“Trying to find out what works for the community is really important,” Sukernek said. “There’s a big difference between downtown Pittsburgh and downtown Chester.”

Some of the groundwork for such a project already has been laid, starting with the 2011 acquisition of the old Taylor, Smith & Taylor pottery site by the Business Development Corp. of the Northern Panhandle.

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West Virginia Brownfields Conference champions honored

Written by The State Journal on . Posted in Media, News

Communities across the state were recognized for their efforts to repurpose old industrial properties at the 11th annual West Virginia Brownfields Conference, hosted by the West Virginia Brownfields Assistance Centers in Charleston recently.

Patrick Kirby, executive director of the Northern West Virginia Brownfields Assistance Center, said the awards “recognize individuals and communities who have made major contributions to the redevelopment of brownfields in West Virginia.” The term “brownfield” refers to property for which expansion, redevelopment, or reuse may be complicated by the presence or potential presence of a hazardous substance, pollutant or contaminant.

The Business Development Corporation of the Northern Panhandle was this year’s recipient of the West Virginia Brownfield Award in Economic Development, given to a project or community partner that has demonstrated excellence in economic development on one or more brownfield sites. The BDC has transformed formerly contaminated brownfields properties throughout the Northern Panhandle and has leveraged $69 million of private and public investment on brownfield redevelopment projects in Chester, Newell, Weirton, Wellsburg and Beech Bottom.

“After our initial acquisition of our first brownfield, the former Taylor, Smith and Taylor Pottery Factory in Chester, we saw more opportunities to repurpose overlooked abandoned properties for industrial and commercial uses,” said Mike Swartzmiller, Hancock County Commission president and BDC executive board member. “We see brownfields as the perfect chance to revitalize and reuse properties in northern panhandle communities. Today, brownfields in Brooke and Hancock counties are home to over two dozen businesses.”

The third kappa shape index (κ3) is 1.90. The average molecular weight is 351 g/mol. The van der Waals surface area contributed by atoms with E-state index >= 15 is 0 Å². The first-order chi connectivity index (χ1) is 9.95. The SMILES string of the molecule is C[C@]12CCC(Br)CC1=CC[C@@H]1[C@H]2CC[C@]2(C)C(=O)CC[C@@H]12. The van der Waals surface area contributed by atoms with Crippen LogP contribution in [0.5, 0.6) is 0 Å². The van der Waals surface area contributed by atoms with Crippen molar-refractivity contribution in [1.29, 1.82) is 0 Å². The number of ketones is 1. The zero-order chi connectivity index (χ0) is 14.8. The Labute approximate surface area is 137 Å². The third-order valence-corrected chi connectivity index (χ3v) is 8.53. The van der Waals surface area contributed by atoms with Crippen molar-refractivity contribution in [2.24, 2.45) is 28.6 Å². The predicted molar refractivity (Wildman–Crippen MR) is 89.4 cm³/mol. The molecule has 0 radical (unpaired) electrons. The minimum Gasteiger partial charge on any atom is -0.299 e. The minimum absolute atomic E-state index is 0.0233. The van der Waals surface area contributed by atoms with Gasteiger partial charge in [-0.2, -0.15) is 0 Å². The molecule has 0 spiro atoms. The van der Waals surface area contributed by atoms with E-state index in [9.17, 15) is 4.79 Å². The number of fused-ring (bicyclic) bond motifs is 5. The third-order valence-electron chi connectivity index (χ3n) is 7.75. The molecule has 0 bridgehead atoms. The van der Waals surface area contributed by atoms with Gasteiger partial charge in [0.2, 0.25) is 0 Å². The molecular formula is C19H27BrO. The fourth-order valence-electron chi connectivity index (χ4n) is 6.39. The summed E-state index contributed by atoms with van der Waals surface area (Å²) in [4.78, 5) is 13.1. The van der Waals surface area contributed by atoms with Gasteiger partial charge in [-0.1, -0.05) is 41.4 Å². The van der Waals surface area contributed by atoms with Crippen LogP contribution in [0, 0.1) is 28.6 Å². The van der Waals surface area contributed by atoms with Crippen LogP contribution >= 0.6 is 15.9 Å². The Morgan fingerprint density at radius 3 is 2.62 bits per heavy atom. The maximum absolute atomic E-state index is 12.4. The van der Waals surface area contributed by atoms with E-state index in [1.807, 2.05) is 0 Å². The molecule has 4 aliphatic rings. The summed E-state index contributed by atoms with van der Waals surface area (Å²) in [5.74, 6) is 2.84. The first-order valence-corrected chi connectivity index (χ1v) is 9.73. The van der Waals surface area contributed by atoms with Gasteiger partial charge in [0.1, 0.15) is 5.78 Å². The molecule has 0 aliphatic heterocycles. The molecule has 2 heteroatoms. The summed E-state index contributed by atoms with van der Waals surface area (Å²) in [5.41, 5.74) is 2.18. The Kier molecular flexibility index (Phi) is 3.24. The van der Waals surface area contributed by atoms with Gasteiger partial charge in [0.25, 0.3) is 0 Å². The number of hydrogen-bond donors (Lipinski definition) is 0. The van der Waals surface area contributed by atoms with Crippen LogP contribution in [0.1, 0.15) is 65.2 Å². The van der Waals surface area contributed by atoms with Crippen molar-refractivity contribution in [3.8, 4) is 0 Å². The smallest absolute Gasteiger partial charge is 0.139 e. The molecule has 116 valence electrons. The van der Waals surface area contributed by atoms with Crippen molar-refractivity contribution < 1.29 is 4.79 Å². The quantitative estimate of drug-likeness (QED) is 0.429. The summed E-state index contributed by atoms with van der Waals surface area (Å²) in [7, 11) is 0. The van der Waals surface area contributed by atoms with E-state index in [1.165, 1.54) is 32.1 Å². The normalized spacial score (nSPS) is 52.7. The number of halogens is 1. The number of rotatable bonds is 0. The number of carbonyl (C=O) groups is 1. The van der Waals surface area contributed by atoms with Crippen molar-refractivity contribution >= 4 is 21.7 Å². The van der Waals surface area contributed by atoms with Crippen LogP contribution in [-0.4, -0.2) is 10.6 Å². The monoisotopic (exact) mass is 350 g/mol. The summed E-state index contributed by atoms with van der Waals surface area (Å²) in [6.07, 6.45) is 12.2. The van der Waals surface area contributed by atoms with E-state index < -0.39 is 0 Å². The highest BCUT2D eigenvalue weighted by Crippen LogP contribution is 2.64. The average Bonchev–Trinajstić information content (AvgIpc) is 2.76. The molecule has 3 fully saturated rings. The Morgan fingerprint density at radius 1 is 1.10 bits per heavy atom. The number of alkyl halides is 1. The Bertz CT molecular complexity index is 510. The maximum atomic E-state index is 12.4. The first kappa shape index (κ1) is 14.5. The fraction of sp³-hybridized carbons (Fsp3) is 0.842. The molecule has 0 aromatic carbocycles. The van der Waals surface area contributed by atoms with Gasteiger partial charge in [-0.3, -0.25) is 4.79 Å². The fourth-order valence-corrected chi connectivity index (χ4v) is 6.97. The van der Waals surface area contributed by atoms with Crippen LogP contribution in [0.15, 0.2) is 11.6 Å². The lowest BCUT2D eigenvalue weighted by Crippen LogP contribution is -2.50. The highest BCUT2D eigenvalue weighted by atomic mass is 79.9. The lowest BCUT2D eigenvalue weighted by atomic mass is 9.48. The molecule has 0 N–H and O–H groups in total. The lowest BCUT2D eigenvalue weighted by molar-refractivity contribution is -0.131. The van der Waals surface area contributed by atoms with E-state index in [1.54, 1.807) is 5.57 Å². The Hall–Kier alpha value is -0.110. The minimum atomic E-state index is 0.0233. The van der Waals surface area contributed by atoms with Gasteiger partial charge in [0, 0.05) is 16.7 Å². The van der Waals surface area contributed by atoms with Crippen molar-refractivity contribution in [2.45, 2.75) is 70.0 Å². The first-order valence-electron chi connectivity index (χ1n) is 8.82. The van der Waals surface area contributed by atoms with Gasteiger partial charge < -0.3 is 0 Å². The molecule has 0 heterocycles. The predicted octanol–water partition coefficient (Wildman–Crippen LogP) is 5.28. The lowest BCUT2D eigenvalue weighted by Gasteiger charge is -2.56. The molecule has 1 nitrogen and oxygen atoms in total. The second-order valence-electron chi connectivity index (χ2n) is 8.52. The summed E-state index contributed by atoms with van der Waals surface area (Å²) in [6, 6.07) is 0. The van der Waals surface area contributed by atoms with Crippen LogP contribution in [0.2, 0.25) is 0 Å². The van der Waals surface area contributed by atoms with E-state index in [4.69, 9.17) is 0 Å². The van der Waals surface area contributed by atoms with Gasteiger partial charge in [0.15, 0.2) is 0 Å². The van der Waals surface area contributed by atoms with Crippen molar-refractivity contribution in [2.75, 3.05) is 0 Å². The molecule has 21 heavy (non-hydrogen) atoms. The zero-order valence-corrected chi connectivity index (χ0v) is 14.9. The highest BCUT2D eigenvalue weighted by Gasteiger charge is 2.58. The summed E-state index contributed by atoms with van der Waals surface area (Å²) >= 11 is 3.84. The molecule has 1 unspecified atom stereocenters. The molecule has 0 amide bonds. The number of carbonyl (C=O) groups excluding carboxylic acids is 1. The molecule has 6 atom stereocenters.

Also on hand at the awards ceremony was George Heines, chairman of the Brick Yard Bend Revitalization Group in New Cumberland, who credited community members and other organizations with which the BDC has partnered in recent years on its various projects. Those partnerships, he said, have helped many of the local projects move forward, providing funding for planning, marketing and cleanup, as well as opportunities to invest in abandoned properties.

“The award is more a reflection of the work of the people behind the scenes — U.S. Environmental Protection Agency, West Virginia Department of Environmental Protection, Northern Brownfields Assistance Center, Claude W. Benedum Foundation, elected officials and all the volunteers — who commit the time in our task force meetings to identify, acquire, clean up and develop these abandoned properties,” BDC Executive Director Pat Ford said, pointing out some of the BDC’s ongoing efforts are projects in Chester with the former Taylor, Smith and Taylor pottery, the former Brooke Glass in Wellsburg, the former Wheeling Corrugating site in Beech Bottom, the Three Springs Business Park in Weirton and a historic lodge and former high school football field in Weirton.

Earlier this year, the BDC’s brownfield redevelopment efforts were featured in a new U.S. EPA-sponsored video for other economic development groups to use as a reference, and in 2015, the BDC received an Environmental Award for Excellence from the WVDEP for land revitalization and stewardship.

The Community Engagement award was presented to Van Voorhis Landing Kayak Launch Project, located on the former Quality Glass property in Monongalia County. The award recognizes the efforts of the Mon River Trails Conservancy and the Morgantown Area Paddlers to collaborate with more than 20 stakeholder organizations as well as the Morgantown community “to bring the final vision for the former Quality Glass brownfield site to life.”

WVBAC said the community raised some $40,000 in three months from 15 organizations and businesses, three small grants, 16 donations from private citizens and a special drawing. In the process, many volunteers were recruited to support the upkeep of the Van Voorhis Landing Facility. The launch will increase access to the Mon River Rail-Trail and Upper Mon Water Trail; increase parking for trail users and boaters; improve the rail-trail and water trail overall experience; further promote recreational opportunities in the area and bring new outdoor recreation business opportunities to surrounding communities, including star City, Morgantown and Port Marion, Pennsylvania.